We have used the same tour guide several times in Florence. She is very good and has allowed us to skip the lines. Let me know if you want her contact information
A friend told me to carry an old wallet with a little cash and some dud cards, make it visible. Your real cards etc should be inside your clothing.
This place in Edinburgh was insane. Right on the royal mile. The perfect parents and two kids place.
In York we stayed at a landmark trust castle which was really cheap. Cawood castle about 20 minutes outside of the city. Was the archbishop of Yorks castle until Henry the viii. Now just a tower is left. Super cool as well but scary stairs.
Yes, I’ve been to Firenze in late March, crowded since it was Easter, but temps were fine. Day trip to Siena was fine via bus. Trained to Venice, nice to stay there. And like Capri, way more special after the hordes leave.
Thanks for the tips, all. I’ll have to see if I can find the money belt I used the last time I traveled abroad years ago.
@R_M_Kriete Thanks! With our family travel dynamics being what they are, I suspect we’re probably going to set our own relatively leisurely and flexible agenda. If we do decide to do something more structured, I’ll reach out.
@Rob_S1 That Edinburgh apartment looks great! Unfortunately, it’s already booked for the dates we’ll be in Edinburgh. The castle sounds like fun too, but since we’re not driving around, we’re focusing on lodging close to the sights and transportation hubs we’re using. Just booked an apartment for our time in York. Still looking around in Edinburgh and London.
Good strategy when driving at night in Mexico. Doesn’t make sense unless you are worried about being jumped or shaken down. Keep anything important in a money belt on your front and a pickpocket will find an easier mark.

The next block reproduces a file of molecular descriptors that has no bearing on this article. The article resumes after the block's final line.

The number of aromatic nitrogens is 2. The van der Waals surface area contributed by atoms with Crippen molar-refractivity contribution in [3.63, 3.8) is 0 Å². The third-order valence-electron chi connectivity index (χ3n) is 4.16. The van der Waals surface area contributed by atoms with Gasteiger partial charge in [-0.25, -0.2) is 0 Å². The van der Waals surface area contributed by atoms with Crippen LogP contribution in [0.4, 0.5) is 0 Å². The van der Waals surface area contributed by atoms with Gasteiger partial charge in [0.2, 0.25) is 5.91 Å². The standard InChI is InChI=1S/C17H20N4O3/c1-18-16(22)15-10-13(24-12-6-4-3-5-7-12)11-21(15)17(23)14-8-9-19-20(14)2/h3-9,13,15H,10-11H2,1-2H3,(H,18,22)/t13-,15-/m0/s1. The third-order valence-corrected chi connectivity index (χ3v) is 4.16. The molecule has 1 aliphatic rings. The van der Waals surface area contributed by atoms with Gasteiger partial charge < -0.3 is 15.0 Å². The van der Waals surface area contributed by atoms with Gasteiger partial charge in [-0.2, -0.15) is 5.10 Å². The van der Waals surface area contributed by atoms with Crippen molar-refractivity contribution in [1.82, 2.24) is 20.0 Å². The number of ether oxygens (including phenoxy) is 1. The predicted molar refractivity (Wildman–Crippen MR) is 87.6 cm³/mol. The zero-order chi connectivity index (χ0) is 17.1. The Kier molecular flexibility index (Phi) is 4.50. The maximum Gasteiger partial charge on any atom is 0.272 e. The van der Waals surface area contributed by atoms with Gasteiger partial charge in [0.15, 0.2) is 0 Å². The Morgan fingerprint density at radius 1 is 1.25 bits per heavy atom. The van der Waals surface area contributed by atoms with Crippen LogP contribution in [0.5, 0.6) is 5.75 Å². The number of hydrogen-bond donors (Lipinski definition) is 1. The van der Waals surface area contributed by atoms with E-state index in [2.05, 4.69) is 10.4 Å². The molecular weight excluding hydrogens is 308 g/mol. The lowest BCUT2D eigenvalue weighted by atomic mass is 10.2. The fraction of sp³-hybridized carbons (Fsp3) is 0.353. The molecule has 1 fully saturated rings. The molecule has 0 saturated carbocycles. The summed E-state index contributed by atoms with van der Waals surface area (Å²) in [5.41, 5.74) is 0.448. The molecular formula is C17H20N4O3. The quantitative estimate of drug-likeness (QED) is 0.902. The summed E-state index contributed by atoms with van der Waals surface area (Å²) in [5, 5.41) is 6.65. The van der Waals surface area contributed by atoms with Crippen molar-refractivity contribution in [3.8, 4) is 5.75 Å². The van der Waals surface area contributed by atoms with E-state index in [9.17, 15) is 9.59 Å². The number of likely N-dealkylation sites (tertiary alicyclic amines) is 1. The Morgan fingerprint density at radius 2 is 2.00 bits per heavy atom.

It’s too bad you’re skipping Cinque Terre because it’s so special. The hike is stunning and the food is incredible with fewer tourists than in the other major destinations. The problem with Italy is that it’s a beautiful country but run by tourists and that part could feel unbearable when you’re just trying to have a pleasant time with your family. It’s good that you’re planning now.
Restaurant recommendations in Florence; All of these spots are what I consider to be “down home cooking” restaurants where to food is going to be great, the decor is cozy and rustic, and the price is reasonable:
Ristorante del Fagioli
La Davina Pizza
If you can, take a day trip to Siena. It’s a beautiful medieval city. Some of the best meals I’ve had in Italy and they were at these two restaurants:
Trattoria la Torre
Antica Trattoria Papei (order the pici al ragù)
FWIW I take this somewhat to extremes, to the point I’m something of a hypocrite in disliking being around other tourists on holiday.
Sure a few is fine (and the fewer there are, the more **interesting I find them), and Italian tourists exempted, but I find even the CT to be over-touristed. E.g. you would never go a single minute on the coastal paths without passing a (typically American) tourist going the other way saying ‘Buongiorno’, seemingly assuming it was 90% Italians and 5% Americans, rather than the other way round. Rick Steves has a lot to answer for!
It’s much different on the CT paths that head inland, which outside of coastal path closures, can be pleasingly deserted. Even better are the paths that criss-cross the Amalfi coast that are criminally under-appreciated, and indeed the wonderful walking straight through the vineyards of the Langhe wine region (yay! for shared ownership and hence open access).
** I recall a wonderful American couple, who we bumped into on separate occasions in Montepertuso and Minori. They’d been messed around with their accommodation, but took the alternative offered with great grace. I really liked their attitude to enjoying what was there.
You just described every american